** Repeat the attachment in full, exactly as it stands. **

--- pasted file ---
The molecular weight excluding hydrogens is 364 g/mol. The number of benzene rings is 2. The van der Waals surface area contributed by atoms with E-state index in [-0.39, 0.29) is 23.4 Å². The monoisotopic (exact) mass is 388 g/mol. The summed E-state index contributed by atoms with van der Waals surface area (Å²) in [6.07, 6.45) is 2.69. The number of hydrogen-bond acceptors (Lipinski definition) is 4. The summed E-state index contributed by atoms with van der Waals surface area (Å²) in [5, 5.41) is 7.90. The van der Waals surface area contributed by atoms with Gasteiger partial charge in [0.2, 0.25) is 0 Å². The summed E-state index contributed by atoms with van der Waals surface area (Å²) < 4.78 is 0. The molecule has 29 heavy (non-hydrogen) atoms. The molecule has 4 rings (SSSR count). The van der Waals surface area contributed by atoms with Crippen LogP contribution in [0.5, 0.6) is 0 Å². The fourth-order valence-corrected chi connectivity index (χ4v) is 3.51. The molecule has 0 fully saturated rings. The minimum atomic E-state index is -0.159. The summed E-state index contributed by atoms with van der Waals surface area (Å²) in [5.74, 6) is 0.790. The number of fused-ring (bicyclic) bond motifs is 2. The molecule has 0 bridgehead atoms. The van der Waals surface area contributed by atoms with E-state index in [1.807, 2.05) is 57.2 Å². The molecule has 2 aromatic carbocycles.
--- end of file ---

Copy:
The molecular weight excluding hydrogens is 364 g/mol. The number of benzene rings is 2. The van der Waals surface area contributed by atoms with E-state index in [-0.39, 0.29) is 23.4 Å². The monoisotopic (exact) mass is 388 g/mol. The summed E-state index contributed by atoms with van der Waals surface area (Å²) in [6.07, 6.45) is 2.69. The number of hydrogen-bond acceptors (Lipinski definition) is 4. The summed E-state index contributed by atoms with van der Waals surface area (Å²) in [5, 5.41) is 7.90. The van der Waals surface area contributed by atoms with Gasteiger partial charge in [0.2, 0.25) is 0 Å². The summed E-state index contributed by atoms with van der Waals surface area (Å²) < 4.78 is 0. The molecule has 29 heavy (non-hydrogen) atoms. The molecule has 4 rings (SSSR count). The van der Waals surface area contributed by atoms with Crippen LogP contribution in [0.5, 0.6) is 0 Å². The fourth-order valence-corrected chi connectivity index (χ4v) is 3.51. The molecule has 0 fully saturated rings. The minimum atomic E-state index is -0.159. The summed E-state index contributed by atoms with van der Waals surface area (Å²) in [5.74, 6) is 0.790. The number of fused-ring (bicyclic) bond motifs is 2. The molecule has 0 bridgehead atoms. The van der Waals surface area contributed by atoms with E-state index in [1.807, 2.05) is 57.2 Å². The molecule has 2 aromatic carbocycles.